I just realised that my favourite months are the last part of December, all of January, February, March, April, May, and most of June. Do you know why? Because in the northern Hemisphere (where I live) these are the times when the days are getting longer. After 21 June, the daylight hours once again begin to shrink. I do love my sunlight. I do love the change of seasons, although, in all fairness and honesty, to me, an acceptable change of seasons means that I can experience temperature ranges from 35c in summer down to as low as 10 or 15c in winter. Anything lower than 10c means that I will fall into complete hermit mode and avoid doing anything but putting more logs on the fire. Right now, you may be thinking, ‘what a wimp.’ You may, as some have done, say to me, ‘but you spent years in a place where winter means dire cold and piles of snow. Surely you must have become used to it?’ Well, the fact is that I never did get used to it and am quite content where I (hopefully) will never have to deal with it again. So in a couple of days, it will be the summer equinox – the day with the most hours of sunlight of the entire year. I am eagerly awaiting the Equinox, even though it seems as if we are having about 40 hours each day of sunlight anyway. My plants and I are in heaven.
The past week or so has been wonderful here. The other evening I spent quite a bit of time talking to one of my neighbours, which is always a challenge. Merche (Mer-che) is Spanish. She speaks no English (other than being able to say ‘okay’ once in a while) and I know that our conversations can be a bit frustrating for her. I bugger up verb conjugations and my pronunciation of certain words is less that great. But I love to talk to her, and learn more everytime I do. Merche was born in Basque country (northern Spain) but moved to Madrid when she was very young. At her age, she has seen just about everything, and has stories about Spain that are spell-binding. The other night, I asked her to tell me about the Spanish Civil War.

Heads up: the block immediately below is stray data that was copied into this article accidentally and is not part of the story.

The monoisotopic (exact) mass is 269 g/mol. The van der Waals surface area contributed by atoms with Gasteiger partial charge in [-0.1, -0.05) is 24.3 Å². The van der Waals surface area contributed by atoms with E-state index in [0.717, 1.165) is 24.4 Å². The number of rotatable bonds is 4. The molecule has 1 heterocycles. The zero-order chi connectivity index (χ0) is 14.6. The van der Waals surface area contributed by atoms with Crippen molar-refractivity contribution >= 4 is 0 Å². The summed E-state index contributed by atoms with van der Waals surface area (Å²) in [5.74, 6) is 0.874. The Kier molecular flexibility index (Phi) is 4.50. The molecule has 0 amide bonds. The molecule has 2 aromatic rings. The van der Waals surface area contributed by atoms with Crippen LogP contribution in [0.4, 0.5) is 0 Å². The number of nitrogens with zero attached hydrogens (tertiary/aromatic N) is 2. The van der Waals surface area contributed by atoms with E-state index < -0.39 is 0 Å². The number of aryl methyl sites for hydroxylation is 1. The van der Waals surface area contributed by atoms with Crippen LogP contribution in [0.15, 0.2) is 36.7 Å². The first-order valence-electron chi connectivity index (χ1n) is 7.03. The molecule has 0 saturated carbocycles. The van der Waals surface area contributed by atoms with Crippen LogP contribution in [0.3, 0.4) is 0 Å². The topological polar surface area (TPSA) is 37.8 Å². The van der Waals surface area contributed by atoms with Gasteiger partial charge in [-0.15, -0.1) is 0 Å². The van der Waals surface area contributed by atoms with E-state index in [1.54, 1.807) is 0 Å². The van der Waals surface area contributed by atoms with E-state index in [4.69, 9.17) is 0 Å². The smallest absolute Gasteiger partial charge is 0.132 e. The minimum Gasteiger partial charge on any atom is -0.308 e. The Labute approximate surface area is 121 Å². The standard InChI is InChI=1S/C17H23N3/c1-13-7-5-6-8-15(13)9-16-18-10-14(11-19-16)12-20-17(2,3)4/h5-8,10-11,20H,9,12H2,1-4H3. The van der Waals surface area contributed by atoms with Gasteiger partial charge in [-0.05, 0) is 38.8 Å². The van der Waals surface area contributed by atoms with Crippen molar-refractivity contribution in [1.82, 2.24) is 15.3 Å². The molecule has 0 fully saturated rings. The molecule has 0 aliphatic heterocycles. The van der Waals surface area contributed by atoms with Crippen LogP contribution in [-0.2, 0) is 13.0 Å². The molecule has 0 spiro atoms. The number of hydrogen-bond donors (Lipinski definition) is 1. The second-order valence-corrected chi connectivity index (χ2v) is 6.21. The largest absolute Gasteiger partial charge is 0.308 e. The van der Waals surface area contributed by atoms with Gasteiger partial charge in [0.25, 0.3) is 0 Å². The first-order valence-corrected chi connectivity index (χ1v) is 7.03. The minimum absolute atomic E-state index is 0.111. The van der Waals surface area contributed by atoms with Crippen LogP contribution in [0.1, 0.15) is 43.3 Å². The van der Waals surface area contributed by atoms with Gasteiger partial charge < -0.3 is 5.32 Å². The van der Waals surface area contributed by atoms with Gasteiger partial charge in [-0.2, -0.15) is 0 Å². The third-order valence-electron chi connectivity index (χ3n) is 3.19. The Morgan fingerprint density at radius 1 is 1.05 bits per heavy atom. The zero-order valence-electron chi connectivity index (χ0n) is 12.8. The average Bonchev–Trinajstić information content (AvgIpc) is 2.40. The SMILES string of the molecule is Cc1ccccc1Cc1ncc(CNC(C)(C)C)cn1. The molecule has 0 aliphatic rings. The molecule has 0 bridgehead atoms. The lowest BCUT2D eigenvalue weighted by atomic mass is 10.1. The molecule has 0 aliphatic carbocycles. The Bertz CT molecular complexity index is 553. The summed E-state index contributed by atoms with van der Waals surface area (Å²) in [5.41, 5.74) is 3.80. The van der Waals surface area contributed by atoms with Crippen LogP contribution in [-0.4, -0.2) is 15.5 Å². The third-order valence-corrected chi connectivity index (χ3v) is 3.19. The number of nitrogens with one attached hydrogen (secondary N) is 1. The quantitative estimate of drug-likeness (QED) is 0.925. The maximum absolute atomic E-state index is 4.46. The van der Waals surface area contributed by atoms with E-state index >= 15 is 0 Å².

She was 14 when the war began and has very clear memories (most of them not all that nice) of what it was like to grow up in all the turmoil. I am able to keep up and understand most of what she tells me, but, having said that, I have noticed that once in a while, she will stop in mid-story and ask me if I understand the word or phrase she just said. I usually do, but when I don’t, she calls out for her daughter-in-law to translate for me. I suppose I could go to a Spanish language school to learn more Spanish, but surrounding myself with the spoken and written word seems to work better for me. I told Merche that she should write down all her stories and that they would make a fabulous book, but whilst her response was something to the effect that she had too many to recall, I think that she actually was thinking that I should just listen more.
Since arriving in Mallorca, I have realised that the best food shopping is none at little neighbourhood shops and big open markets. But there are some things that I do need to get at big supermarkets. One of those things is fresh packaged pesto. Shopping for pesto lately has been a challenge, however. Due to a labour action on the mainland, many of the large supermarkets here have had dwindling stocks lately. It is pretty interesting to see. The large chain-stores have empty shelves where meat and fruits and vegetables are suppose to be, but the smaller local stores have managed to keep fully stocked.
Having said that, it has been bloody difficult to find good, fresh pesto lately, and as I put pesto in just about everything except my tea, I have had to evolve my diet a bit. Yes, I will get over it I suppose, especially because I just read that the labour action is resolved. I am convinced that it will probably take a few days for my pesto supplier to be full again, so instead of rushing off to the store this afternoon, I went for a swim in my pool.
bouganvilla in the front gardens
last night's full moon at 2130
Merche, telling me about the Civil War
very empty shelves
the swimming pool at Sol y Mar
copyright 2005, 2006, 2007, 2008, James B. Rieley